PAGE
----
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Storage mode: what percentage?

FANGO

Active Member
Jun 6, 2013
1,287
412
California
I've never left my car in storage mode before, but am testing something out right now. I've got it plugged in, and every night at 10 I get an 1173 warning ("To gain the advantages of storage mode, car must be plugged in"). OVMS shows it plugged int, shows some voltage/amperage being delivered for a second, then it stops and goes back to 0V/0A.

I've successfully forced the car to start charging, at which point I got error 934 ("DMC FW: Line OverCurrent Peak fault"), but the car did start charging. I've had trouble with my 120v cable before, but have only ever tried it on one outlet (it's now on a different one), and it seemed to heat up and then stop charging after a while.

I first plugged the car in at 44%, but it gave me that warning and wouldn't actually charge. Now it's down to 30%, and still gives me the 1173 warning every night. What I'm wondering is: what percentage does the car actually maintain itself at? I thought it maintained at 50%-ish, but is it 30, or 20 or something instead? If the problem is the cable, then I'm probably just going to buy a new one, but don't want to buy a new one if the cable isn't the issue. Given that I can manually start charging, it feels like the cable isn't the issue, but I don't know.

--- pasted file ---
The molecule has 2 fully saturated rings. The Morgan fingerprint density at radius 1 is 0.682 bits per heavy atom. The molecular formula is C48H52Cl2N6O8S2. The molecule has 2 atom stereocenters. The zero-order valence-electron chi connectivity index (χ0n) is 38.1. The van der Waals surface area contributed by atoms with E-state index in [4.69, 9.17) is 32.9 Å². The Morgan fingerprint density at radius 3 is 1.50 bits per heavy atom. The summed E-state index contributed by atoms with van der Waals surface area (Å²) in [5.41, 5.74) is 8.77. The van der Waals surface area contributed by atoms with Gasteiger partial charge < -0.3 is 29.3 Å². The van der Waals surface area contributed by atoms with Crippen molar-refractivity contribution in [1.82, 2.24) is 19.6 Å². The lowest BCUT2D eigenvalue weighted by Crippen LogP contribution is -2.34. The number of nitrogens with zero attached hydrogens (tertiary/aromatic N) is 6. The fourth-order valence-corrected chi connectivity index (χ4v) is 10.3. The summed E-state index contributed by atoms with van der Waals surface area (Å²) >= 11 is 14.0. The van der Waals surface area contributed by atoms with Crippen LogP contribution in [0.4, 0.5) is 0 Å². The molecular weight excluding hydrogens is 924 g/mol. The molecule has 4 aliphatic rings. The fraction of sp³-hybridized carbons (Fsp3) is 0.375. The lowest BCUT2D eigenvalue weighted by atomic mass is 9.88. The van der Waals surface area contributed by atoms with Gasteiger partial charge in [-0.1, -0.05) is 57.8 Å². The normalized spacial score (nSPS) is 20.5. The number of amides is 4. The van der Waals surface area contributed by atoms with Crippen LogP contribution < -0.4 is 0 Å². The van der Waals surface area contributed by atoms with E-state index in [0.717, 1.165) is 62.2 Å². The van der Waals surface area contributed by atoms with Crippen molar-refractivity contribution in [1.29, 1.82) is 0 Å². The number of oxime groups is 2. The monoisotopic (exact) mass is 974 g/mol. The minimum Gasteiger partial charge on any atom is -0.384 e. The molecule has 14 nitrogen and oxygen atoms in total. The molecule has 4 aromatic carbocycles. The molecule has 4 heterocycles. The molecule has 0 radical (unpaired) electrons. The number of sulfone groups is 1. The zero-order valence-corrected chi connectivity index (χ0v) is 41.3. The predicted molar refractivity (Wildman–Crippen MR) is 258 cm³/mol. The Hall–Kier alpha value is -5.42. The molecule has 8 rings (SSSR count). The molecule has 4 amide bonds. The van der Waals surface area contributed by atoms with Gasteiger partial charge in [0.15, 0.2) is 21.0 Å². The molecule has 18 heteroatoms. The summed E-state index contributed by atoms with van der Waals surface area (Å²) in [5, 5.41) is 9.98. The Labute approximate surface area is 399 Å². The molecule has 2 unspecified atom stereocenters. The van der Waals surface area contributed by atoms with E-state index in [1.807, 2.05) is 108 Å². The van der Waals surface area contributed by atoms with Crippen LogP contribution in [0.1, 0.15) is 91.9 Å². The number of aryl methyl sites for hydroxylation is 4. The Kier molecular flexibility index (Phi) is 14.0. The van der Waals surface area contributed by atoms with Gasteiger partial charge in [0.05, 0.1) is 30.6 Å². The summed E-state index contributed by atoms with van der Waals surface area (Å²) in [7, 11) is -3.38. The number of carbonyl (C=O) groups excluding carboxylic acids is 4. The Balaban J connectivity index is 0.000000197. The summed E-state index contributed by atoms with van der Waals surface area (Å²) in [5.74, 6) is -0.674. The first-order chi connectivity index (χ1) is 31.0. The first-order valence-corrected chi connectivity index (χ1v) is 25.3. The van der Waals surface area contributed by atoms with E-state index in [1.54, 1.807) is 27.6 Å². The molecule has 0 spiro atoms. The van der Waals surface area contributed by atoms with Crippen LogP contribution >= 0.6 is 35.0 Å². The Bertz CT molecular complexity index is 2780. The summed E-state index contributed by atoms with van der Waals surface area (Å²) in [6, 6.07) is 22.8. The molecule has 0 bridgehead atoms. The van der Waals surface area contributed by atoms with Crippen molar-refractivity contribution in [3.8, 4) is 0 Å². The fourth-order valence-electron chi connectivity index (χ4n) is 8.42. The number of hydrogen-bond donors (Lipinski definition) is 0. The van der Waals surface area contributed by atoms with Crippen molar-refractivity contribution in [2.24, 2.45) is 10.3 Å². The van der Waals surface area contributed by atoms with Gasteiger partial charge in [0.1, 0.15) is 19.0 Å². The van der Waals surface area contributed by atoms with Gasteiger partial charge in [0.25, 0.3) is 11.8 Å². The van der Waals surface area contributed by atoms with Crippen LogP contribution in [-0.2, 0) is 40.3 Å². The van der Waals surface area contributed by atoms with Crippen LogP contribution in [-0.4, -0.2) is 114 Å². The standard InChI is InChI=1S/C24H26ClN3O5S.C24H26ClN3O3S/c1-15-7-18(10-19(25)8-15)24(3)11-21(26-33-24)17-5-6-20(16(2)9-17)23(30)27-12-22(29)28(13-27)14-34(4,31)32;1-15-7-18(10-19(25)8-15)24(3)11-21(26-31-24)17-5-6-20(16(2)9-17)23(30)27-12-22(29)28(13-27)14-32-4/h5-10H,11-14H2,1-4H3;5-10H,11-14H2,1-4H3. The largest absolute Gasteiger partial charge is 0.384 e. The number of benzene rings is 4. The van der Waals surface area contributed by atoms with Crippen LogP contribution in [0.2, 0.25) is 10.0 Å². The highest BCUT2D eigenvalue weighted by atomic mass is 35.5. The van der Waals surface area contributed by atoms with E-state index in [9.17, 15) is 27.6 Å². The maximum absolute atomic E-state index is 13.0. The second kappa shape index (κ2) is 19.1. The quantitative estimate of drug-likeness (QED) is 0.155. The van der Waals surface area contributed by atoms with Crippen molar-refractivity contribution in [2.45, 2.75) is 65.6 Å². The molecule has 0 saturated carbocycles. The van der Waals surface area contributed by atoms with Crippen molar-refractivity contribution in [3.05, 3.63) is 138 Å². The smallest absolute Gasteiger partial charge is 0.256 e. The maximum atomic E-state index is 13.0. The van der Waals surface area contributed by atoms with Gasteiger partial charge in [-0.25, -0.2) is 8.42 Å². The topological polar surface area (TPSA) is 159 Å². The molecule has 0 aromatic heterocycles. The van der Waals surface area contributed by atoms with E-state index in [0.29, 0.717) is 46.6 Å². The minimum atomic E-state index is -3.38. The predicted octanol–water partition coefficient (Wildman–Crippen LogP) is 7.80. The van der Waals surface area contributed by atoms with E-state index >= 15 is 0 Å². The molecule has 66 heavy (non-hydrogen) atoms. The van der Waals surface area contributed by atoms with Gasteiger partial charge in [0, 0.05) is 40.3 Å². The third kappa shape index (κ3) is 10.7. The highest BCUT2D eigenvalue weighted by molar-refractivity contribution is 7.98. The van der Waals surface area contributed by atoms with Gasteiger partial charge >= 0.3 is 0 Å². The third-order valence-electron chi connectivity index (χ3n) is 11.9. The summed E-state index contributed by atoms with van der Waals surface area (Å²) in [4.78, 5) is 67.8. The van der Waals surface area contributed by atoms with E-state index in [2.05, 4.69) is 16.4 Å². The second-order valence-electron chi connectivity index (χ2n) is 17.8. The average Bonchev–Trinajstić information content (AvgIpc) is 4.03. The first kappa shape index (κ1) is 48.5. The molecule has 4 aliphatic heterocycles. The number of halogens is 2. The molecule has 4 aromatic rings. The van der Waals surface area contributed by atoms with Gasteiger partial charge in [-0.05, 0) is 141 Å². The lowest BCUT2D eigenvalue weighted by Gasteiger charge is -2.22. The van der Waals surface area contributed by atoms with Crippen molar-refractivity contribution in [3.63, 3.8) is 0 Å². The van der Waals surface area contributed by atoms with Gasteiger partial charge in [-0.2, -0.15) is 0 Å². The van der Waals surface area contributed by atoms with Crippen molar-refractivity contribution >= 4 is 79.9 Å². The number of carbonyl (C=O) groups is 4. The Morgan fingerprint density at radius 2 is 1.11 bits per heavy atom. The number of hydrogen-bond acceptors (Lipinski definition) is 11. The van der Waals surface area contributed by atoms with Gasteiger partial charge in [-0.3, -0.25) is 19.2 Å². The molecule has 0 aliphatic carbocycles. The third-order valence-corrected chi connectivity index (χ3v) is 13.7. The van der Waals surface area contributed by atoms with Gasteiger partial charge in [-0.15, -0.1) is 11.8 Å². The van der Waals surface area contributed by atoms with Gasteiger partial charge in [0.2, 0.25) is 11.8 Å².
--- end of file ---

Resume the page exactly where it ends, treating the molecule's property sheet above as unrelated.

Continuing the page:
eHorses

Member
Jun 23, 2019
146
118
St, Pete, FL
I believe the storage mode takes it down to ~20% SOC or around 40 ideal miles for most ‘good’ original ESS. At higher SOC it comes on than turns off but the ESS will recharge and maintain if lower than 20.

As a caution, you may want to sort out the charging issue in case it’s something else. Having ESS at 20% SOC does not give you a lot of round for help before bricking.
Good luck!
 

Roadster